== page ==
Yet the users matter, though not necessarily in obvious ways.
J.C. Herz, who has studied the game market for many years, often has talked and written about the high level of symbiosis between gamers and the companies whose games they use. This kind of cooperation tends to be outside the interest scope of traditional open-source developers, even if they also are gamers). But, it's important to the markets growing on top of open-source products, such as Linux, Apache and MySQL.
When I talked to Dan Frye of IBM about the growing population of IT folks that used and implemented open source but were not part of the traditional community, he said this was a group that lived "in a heterogeneous world" and whose concerns were "almost entirely practical" rather than moral or political. Translation: for them, Linux and open source are not movements but building materials and methods. And what they're building, in most cases, is infrastructure.
So infrastructure is where it's at for open source. That's the niche. Beyond that, it's what a teacher said to me once about raising kids: "As they get older and more independent, your influence does nothing but decrease. By the end, all you can teach is values, and you teach those by example."
I described the relationship between teacher and student in two talks at OSCon, in 2002 and 2003. The first was on Infrastructure, and the second was on DIY-IT. In a slide from 2002 titled "The Way It Oughta Work", I showed how infrastructure supports commerce and how commerce in turn contributes back to infrastructure. In another slide, titled "How Hollywood Sees It", I showed how the support ecosystem can be corrupted by commercial interests that attempt to control infrastructure from above, with patents, copyrights and intellectual property law. In essence, going one layer below infrastructure to governance.
Which brings me to the governance issue. It's a biggie.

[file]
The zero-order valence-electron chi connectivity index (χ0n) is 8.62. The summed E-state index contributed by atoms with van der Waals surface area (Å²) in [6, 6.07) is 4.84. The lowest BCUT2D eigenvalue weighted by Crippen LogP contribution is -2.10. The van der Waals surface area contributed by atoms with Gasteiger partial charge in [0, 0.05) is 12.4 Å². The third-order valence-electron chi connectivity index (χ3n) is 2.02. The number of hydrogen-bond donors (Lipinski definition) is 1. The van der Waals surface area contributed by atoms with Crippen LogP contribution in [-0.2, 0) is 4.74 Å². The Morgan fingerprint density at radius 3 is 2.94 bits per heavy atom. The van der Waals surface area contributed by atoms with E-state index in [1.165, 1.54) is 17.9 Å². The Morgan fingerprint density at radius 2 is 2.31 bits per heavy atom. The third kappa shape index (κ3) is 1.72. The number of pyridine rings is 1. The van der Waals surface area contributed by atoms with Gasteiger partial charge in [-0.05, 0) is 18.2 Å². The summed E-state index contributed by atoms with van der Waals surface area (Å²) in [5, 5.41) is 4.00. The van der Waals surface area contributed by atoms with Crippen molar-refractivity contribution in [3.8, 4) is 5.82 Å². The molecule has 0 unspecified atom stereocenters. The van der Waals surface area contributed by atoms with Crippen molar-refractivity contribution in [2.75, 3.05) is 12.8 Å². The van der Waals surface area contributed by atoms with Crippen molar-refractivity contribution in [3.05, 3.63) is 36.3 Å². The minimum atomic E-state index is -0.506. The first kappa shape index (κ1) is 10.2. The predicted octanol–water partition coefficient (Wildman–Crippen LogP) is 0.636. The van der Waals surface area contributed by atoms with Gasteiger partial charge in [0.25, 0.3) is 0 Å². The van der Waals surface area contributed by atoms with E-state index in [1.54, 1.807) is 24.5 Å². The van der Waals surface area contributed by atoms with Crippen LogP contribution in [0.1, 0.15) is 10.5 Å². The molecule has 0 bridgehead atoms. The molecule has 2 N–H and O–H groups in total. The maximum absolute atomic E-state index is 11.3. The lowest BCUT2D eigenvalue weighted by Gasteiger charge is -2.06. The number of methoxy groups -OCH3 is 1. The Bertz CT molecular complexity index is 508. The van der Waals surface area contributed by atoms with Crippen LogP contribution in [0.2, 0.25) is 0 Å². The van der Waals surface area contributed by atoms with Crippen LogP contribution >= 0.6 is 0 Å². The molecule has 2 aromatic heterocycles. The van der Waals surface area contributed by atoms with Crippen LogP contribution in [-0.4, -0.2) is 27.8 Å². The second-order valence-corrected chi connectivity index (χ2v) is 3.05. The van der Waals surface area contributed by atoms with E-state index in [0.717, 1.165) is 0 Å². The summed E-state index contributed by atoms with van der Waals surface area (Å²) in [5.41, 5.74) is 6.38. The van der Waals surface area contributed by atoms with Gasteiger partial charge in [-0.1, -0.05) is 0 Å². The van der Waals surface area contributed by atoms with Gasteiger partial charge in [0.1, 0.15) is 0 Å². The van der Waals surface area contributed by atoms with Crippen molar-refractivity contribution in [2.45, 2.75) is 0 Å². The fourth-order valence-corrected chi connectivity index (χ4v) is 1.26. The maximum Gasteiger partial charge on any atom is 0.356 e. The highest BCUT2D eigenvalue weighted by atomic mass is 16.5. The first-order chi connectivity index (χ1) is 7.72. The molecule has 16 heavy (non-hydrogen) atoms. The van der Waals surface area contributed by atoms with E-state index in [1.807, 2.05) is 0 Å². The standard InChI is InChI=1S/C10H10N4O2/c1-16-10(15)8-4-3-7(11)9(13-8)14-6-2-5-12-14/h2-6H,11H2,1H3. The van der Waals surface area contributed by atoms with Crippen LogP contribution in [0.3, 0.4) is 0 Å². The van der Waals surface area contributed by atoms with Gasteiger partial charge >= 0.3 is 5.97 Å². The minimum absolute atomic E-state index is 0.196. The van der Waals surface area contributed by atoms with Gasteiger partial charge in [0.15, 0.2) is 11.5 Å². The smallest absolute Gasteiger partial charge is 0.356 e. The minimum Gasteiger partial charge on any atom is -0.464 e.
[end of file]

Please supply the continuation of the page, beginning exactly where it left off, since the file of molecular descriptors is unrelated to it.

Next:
On Tuesday at LinuxWorld, I interviewed Larry Rosen, the author, attorney and licensing guru, on The Linux Show. The occasion was the launch of Larry's new book, Open Source Licensing: Software Freedom and Intellectual Property Law (Prentice Hall, 2004). Of all the issues that might concern the Open Source community, including the highly distracting SCO FUD campaign, the one Larry said needed the deepest attention was patents. "The community needs a strategy" for dealing with patents, he said. Perhaps not immediately, but eventually.
Two days earlier, Open Source Risk Management, "a vendor-neutral provider of Open Source risk mitigation and coordinated legal defense services", announced that it had found 283 issued patents that have not been court-validated in the plain vanilla Linux kernel. Microsoft holds 27 of them.
In other conversations at the LinuxWorld, Bruce Perens, an OSRM board member, and John "maddog" Hall of Linux International both also told me (and each other, in the same conversation) that patents are a huge lurking issue and that we--the Open Source community that provides the infrastructure--need to deal with them.
There are some good students out there. Who would have thought, two years ago, that Novell would be a prime community citizen? Or thought the same about IBM five years ago?
On Tuesday, IBM announced that it was donating Cloudscape, a compact Java embedded relational database, to the Apache Foundation, to be maintained and offered to the world under the wide-open Apache license. IBM valued the code at about $70 million.
On Wednesday, Computer Associates offered a $1 million "challenge" to spur the creation of an open-source database migration toolkit. The target base is Ingres, which CA is in the process of open sourcing, as part of a larger open-source strategy announced on May 24 of this year. It will be interesting to see if Ingres grows past its reported 15,000 corporate customers.
The word for this is adaptation. For companies that hope to live in a world where open source provides the infrastructure, there isn't much choice.
Doc Searls is Senior Editor of Linux Journal, for which he writes the Linux for Suits column. He also presides over Doc Searls' IT Garage, which is published by SSC, the publisher of Linux Journal.